Climate-change studies: Florida must act to avoid catastrophic damage

The rising sea may not swallow Florida quite as quickly as experts previously predicted, suggests a Florida State University study released Wednesday.

But before firing off told-ya-so e-mails to Al Gore, consider that under FSU's admittedly low-ball estimates, waves could still lap over 5,400-plus acres of Miami-Dade County real estate worth $1.4 billion in a little more than two decades.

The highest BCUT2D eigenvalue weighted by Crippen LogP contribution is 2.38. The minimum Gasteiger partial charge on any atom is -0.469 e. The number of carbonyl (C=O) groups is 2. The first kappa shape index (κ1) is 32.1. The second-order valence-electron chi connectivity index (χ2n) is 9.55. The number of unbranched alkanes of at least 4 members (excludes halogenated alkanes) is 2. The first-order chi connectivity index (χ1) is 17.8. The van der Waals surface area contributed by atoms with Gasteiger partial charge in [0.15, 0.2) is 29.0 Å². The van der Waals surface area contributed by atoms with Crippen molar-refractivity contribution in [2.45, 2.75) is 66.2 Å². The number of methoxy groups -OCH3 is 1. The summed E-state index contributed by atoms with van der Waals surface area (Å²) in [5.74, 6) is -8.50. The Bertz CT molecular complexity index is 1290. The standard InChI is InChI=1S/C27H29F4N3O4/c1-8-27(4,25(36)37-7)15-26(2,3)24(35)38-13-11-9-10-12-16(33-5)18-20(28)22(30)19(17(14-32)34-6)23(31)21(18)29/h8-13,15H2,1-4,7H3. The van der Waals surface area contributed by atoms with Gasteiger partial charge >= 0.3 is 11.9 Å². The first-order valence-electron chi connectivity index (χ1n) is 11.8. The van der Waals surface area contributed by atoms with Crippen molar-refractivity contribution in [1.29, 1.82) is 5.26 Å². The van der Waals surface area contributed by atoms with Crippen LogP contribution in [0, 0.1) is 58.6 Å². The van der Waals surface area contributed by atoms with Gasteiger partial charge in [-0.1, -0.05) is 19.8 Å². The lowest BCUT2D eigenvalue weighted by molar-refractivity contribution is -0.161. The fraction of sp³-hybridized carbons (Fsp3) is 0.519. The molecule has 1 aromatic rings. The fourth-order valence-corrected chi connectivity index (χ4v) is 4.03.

By 2080 -- with a one-foot sea rise that is half an international climate panel's estimate -- the acreage awash in Miami-Dade could roughly triple, and losses would quintuple to $6.7 billion.

And that doesn't count the costs of suddenly salty drinking water or more frequent and destructive flooding from hurricane-driven surge.

The FSU study, and a companion study from Florida Atlantic University, argue that state leaders will have to make sweeping, potentially expensive, changes to everything from building codes to transportation planning to head off catastrophic damage to the environment and economy.

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